Computers keep asparagus plants vital

By contrast, when asparagus plants are cut too long, the sugar level is depleted and the quality declines. Wageningen UR researchers are working on a computer programme to advise asparagus growers on the best possible moment to stop harvesting.

Starting asparagus harvesting as early as possible is one thing, but it is quite another to reliably stop harvesting at the most opportune moment.

Asparagus are basically stems that are still under the soil, without any leaves above. This is why growing asparagus stems costs the plant such an enormous amount of energy. Plants have to store that energy in their roots during the previous year, which is why growers cannot just continue harvesting the stems. Cutting too long means that there will be insufficient energy left in the roots to obtain enough stems above the ground. These stems grow needles (the leaves) that the asparagus plant uses to create sugars, which are then stored in the roots to be used during the next season.

The traditional saying that asparagus should not be cut after 24 June, Saint John’s Day, no longer applies. Growers are able to start harvesting much earlier in the year than was previously the case. This is made possible, for example, by using the residual heat of an energy unit to heat the soil. What has not changed, however, is the need to stop cutting at the right time. Farmers aim to stop at the optimal moment: not too late and not too soon.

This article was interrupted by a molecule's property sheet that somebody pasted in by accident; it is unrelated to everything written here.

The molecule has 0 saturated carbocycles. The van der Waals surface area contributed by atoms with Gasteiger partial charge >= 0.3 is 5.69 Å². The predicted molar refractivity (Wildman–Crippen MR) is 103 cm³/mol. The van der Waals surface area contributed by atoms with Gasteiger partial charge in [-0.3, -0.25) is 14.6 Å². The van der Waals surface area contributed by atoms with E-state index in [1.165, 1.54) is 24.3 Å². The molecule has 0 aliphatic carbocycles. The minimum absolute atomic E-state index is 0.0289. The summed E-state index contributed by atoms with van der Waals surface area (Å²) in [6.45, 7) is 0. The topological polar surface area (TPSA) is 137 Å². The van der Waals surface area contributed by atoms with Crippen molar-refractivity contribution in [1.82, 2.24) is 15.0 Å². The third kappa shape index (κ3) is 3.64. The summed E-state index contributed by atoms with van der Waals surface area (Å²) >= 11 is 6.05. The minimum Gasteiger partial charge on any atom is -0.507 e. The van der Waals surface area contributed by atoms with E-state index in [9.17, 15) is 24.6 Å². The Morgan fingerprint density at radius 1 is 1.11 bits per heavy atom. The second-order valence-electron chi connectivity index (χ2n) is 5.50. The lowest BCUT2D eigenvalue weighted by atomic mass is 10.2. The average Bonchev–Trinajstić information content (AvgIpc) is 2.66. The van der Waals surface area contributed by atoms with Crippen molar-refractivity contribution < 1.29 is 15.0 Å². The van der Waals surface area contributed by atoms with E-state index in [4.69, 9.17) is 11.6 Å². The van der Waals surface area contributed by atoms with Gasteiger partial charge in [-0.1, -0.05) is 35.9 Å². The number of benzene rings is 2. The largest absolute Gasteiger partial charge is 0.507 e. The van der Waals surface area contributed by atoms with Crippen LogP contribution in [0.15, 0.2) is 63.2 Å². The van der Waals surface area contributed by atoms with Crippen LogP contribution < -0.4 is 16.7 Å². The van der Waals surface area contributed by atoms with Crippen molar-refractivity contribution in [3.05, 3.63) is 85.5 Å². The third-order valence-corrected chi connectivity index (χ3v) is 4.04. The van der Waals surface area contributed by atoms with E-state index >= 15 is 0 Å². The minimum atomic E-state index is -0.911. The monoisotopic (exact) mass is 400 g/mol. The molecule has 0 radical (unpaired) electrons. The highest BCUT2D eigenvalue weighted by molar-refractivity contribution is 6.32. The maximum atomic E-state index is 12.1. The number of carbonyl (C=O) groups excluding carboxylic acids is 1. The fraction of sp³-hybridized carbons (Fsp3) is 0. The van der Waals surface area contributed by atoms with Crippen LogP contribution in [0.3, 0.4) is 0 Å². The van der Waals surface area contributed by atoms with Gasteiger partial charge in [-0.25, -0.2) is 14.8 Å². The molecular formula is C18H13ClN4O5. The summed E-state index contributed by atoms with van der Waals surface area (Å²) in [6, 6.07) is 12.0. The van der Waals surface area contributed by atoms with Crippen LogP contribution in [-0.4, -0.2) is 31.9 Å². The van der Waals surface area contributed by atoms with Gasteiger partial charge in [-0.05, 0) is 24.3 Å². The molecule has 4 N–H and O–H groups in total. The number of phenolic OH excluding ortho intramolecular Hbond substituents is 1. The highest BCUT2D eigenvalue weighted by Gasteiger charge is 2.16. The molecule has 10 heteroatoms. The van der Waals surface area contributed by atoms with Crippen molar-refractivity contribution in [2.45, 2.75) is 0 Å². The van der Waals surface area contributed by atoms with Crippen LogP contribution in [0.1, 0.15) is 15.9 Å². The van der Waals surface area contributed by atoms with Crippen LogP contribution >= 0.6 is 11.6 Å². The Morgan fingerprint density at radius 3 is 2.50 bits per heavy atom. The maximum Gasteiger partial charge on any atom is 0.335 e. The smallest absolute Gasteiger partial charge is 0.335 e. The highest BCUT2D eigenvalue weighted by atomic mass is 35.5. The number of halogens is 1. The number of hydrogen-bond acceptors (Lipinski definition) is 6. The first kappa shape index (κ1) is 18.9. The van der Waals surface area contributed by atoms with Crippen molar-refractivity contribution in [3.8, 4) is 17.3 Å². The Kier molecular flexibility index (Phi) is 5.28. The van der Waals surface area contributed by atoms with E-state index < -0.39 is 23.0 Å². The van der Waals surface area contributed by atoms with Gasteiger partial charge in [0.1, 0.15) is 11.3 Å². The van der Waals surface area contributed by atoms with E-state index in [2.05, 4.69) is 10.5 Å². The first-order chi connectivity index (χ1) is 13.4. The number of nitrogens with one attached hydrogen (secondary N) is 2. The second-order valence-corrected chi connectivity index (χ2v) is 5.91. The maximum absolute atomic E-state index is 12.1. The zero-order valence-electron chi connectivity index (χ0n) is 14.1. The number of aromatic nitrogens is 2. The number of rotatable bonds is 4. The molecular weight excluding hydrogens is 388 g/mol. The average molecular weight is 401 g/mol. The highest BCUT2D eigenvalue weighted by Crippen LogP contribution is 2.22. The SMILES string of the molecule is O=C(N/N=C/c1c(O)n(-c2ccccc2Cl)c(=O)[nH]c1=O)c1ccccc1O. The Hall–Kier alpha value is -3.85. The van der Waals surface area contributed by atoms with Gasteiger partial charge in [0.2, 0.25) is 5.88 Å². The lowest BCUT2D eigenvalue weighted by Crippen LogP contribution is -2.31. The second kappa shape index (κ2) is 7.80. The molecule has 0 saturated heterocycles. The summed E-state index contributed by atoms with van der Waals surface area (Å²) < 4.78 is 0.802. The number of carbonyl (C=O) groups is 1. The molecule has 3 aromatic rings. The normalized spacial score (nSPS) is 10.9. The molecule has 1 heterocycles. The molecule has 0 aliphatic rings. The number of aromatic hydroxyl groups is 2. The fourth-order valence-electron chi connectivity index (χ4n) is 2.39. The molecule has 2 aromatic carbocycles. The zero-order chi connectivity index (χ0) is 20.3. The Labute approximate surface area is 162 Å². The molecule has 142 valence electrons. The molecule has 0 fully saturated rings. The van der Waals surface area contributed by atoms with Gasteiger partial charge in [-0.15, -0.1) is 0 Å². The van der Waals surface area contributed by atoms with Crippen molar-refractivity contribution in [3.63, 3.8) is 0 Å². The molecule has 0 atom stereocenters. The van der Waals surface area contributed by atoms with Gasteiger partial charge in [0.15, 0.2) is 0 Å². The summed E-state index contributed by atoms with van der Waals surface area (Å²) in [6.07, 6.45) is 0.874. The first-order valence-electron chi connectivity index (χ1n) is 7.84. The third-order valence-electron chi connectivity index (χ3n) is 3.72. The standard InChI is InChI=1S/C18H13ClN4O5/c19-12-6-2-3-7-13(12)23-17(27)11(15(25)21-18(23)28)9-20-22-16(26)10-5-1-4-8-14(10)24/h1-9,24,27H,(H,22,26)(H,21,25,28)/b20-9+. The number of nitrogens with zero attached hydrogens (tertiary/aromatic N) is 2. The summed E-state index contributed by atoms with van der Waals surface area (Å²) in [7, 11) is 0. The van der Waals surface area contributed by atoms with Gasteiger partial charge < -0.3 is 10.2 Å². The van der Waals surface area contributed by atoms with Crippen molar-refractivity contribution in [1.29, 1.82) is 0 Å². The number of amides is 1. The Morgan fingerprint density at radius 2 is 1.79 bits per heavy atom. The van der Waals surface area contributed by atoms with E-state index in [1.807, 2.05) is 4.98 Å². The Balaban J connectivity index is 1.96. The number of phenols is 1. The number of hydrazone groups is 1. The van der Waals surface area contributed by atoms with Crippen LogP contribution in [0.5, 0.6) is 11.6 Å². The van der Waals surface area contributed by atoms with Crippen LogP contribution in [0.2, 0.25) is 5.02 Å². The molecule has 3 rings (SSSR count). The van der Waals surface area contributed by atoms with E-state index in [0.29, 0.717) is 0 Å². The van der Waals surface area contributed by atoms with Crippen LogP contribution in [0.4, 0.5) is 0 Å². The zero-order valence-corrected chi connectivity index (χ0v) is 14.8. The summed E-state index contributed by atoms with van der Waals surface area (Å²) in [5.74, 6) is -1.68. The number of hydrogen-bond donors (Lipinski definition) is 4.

The sugar level of the roots is therefore a key factor in the vitality of these plants. Unfortunately, the sugar level as an absolute value is an insufficient indicator of when to stop cutting. The main indicator is the reduction in sugar levels, which is why Wageningen UR is partnering with the Geisenheim Research Station in Germany to develop a computer programme that will assist Dutch asparagus growers in determining the precise moment to stop cutting. The growers regularly measure the sugar level of the roots with a simple device, which does not take much time. Based on the results, the computer programme gives advice on when to stop cutting asparagus.

The computer programme is called Aspire and will be tested on ten Dutch asparagus farms during the 2008 season. The researchers expect that this pilot will offer a sufficient basis for widespread use in the 2009 season.

Media Contact

Jac Niessen alfa

Further information:

http://www.wur.nl

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